RAY SUAREZ: Now, for its part, AOL has downplayed this a little. Chairman Steve Case said this is a feature, not a product. And he has questioned whether it is as critical as your commissioners seem to think. What's the future? When your commissioners look down the road at instant messaging, what were they thinking about that made it so critical to their deliberations?
WILLIAM KENNARD: Well, the importance of instant messaging is that it creates an online community. AOL is clearly the dominant provider of Internet access. It has 26 million subscribers. The next larger competitor, Earthlink, only has 4.6 million subscribers. So AOL is becoming the place to be in the Internet space. We don't want to create a situation where one company becomes so dominant that no other competitors have a chance. You know, it's not unlike what happened over 100 years ago at the beginning of the last century when we had a company, AT&T, that became very dominant in the telephone marketplace, and by refusing to interconnect with its competitors, AOL effectively had a monopoly. ....
RAY SUAREZ: AT&T.
WILLIAM KENNARD: AT&T - I'm sorry --- effectively had a monopoly. We don't want to create that situation. We've worked too hard to create competition in this space. So we are ensuring that consumers will be able to have a competitive environment for instant messaging.
RAY SUAREZ: Are you really creating competition, though, when the largest Internet service provider, which is looking forward to the future of streaming video and broadband, real-time communications, hooks up with the second largest cable company in the country, allowing them access to those fat wires rather than the skinny they're using to enter homes now?
WILLIAM KENNARD: Well, remember, it's a careful balance here. There are some pro-competitive aspects of this merger as well; for example, putting these two companies together hopefully will spur the deployment of lots of new products and services to consumers. When you can marry a company like Time Warner that has lots of content and libraries with a company like AOL, we don't want to deprive consumers of these new products but nor do we want to allow one company to become too dominant. So what we've done is impose some very narrowly tailored conditions to make sure that these companies can come together, pool their resources and innovate without becoming the 800-pound gorilla that could unfortunately squelch competition by other competitors.
RAY SUAREZ: As part of the terms of the deal, will successor FCC's after you leave, be revisiting the company to make sure it's complying with the terms of the agreement?
WILLIAM KENNARD: Yes, under the terms of our order that we just released, AOL will have to periodically report to the FCC on its progress in meeting our standards for interoperability. And so there will be some ongoing oversight and vigilance here.
RAY SUAREZ: Let's talk about your time at the FCC. It has been a wild time to be commissioner, having to implement the 1996 Telecommunications Act. When you look back, what are the highlights of your time in the job?
WILLIAM KENNARD: Well, I feel very privileged. It's been a very important time to have this job because communications is becoming so important to all Americans and people all around the world. When I look back at my three-year tenure, I'm most proud of the work that we did to promote competition in these markets, to reduce telephone rates for consumers. We've seen an explosion of technology in the wireless area and broadband, and the FCC had a lot do with that. I also feel very proud that in doing so, we didn't forget about those people who are most in danger of being left behind. You know, whenever you have new technologies and new products, there is always a danger that people on the wrong side of the digital divide will not get access. And we focused a lot of attention, listened to people in the inner cities and on Indian reservations and the disability community to make sure that they are getting access to this technology just like everyone else.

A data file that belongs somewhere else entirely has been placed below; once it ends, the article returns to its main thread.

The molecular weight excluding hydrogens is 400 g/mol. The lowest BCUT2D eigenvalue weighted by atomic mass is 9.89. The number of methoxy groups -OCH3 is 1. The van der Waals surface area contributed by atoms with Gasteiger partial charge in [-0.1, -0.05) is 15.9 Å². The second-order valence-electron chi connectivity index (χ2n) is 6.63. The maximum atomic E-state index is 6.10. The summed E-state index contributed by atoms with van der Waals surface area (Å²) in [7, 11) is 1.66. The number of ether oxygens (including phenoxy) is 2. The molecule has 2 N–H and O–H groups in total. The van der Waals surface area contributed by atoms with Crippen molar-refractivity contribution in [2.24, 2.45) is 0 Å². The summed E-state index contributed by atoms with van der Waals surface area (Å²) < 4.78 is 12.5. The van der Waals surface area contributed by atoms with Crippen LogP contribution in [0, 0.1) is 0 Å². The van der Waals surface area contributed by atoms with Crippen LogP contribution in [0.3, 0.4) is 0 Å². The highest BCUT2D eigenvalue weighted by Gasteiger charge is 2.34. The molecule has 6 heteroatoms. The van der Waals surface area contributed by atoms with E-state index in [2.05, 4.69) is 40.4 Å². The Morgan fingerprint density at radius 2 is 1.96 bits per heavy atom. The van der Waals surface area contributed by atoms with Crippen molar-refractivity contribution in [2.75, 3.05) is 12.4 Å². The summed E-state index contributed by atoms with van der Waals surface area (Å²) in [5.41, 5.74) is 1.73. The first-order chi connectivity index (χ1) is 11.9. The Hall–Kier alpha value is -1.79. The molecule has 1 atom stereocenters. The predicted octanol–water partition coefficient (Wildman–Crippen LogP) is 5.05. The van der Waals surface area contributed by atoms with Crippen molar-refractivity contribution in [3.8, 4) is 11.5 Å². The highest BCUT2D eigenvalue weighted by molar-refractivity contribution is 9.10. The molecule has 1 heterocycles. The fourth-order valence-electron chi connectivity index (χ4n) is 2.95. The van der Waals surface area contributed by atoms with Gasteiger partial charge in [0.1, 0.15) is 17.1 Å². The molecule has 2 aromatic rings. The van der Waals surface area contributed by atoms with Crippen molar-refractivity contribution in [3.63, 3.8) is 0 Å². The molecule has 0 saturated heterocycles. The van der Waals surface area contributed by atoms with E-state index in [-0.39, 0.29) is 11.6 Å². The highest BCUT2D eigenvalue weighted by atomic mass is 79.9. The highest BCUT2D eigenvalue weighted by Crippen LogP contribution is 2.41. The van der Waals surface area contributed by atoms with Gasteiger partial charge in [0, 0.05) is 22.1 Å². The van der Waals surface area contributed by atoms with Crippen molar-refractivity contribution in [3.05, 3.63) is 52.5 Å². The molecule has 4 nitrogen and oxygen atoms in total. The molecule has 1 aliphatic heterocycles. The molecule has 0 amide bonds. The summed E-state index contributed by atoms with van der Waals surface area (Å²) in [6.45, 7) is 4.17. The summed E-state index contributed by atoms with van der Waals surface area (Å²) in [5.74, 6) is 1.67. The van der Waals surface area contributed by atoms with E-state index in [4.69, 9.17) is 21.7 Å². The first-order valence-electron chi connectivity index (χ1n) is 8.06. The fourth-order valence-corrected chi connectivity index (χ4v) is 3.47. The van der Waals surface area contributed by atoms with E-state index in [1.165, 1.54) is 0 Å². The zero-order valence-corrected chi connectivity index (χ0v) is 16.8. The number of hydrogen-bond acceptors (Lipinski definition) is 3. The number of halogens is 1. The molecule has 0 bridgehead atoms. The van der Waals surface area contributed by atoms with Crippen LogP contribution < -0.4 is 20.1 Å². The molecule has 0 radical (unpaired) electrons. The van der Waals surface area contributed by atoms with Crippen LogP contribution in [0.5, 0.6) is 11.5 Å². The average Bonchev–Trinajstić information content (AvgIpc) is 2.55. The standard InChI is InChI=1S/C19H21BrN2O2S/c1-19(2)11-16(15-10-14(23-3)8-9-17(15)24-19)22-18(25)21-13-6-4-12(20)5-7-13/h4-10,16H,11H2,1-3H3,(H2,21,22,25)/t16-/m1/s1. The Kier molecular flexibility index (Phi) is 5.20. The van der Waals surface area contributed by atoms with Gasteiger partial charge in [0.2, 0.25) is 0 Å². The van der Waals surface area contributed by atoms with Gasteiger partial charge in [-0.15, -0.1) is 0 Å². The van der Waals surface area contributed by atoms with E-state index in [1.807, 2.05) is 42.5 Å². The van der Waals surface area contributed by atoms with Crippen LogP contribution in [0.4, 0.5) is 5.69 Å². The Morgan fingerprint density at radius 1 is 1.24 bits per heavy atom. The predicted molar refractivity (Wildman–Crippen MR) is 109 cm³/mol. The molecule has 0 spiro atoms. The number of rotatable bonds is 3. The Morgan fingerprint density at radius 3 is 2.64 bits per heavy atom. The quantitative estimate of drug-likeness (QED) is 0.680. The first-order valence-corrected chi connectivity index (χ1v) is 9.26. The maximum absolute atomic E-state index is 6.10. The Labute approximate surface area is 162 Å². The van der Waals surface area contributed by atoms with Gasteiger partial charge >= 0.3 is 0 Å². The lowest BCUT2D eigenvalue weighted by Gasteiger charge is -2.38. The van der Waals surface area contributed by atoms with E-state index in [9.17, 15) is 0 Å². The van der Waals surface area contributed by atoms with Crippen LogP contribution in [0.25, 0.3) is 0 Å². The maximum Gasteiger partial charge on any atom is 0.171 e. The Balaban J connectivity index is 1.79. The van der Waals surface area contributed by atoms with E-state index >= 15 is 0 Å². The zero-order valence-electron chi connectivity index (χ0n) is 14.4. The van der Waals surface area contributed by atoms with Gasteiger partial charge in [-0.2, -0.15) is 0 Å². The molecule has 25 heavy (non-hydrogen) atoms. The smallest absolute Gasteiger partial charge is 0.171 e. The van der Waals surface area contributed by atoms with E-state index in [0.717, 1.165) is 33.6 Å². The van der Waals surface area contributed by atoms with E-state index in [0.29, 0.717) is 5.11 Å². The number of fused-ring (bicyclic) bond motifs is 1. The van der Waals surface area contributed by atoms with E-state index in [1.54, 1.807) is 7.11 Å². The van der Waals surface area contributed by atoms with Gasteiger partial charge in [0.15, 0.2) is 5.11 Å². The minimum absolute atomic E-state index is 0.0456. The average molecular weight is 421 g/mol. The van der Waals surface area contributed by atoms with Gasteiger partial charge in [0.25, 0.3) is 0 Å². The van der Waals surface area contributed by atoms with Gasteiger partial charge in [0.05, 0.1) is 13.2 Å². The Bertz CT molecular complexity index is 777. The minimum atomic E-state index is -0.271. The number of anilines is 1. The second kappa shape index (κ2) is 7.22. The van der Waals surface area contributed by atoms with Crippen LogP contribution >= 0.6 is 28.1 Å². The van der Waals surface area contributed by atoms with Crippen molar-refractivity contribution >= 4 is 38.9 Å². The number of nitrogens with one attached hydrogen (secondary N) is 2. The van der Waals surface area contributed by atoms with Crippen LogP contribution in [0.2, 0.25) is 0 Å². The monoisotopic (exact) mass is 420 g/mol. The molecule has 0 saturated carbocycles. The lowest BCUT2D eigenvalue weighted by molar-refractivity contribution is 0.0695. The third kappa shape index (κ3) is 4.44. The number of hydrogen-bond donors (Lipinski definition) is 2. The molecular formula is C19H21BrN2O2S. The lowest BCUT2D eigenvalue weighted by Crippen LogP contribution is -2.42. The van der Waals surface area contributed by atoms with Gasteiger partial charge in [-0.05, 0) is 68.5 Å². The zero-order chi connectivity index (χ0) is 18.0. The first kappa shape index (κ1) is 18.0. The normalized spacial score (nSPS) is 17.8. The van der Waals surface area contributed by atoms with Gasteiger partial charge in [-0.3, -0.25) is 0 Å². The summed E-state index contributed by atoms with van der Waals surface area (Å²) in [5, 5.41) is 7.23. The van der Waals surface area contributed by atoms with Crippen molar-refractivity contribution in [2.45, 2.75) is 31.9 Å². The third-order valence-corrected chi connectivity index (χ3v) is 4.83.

RAY SUAREZ: So if you are in a poor neighborhood, if you are in a poor county, are you more likely to be able to log on somewhere than you were four years ago?
WILLIAM KENNARD: Absolutely. For example, when the Clinton-Gore administration came into office in 1992, and 1993, very few of our schools and libraries had access to the Internet. Today, 95 percent of our schools have access to the Internet. By the end of this year, we will have wired a million classrooms to the Internet. That's because of investments that we made in government to make sure that all of our children get access to technology. We have created lots of policies to ensure that people with disabilities have access to technology. And it's very, very important that government continue to play a role in making sure that as we move into this digital age, we all move together as a country, because increasingly technology is defining everyone's potential how we learn, how we communicate, how we do business. And we can't afford to have a country where some people have access and some people don't.
RAY SUAREZ: Do you feel reassured as you prepare to leave the job that the Telecommunications Act is keeping the promises it made during the debate over its passage?
WILLIAM KENNARD: I do. I do believe that this act is working; that we have implemented it in an aggressively pro-competitive way. But there will - it requires ongoing oversight. You know, I sometimes get worried when I hear people talk about being, you know, business friendly. Business friendly means competition, it means holding a check on consolidation and making sure that this explosion and new entrepreneurial companies continues to flourish. And that will require that government continue to play a role in this area.
RAY SUAREZ: Chairman Kennard, thanks for joining us.
WILLIAM KENNARD: Thank you.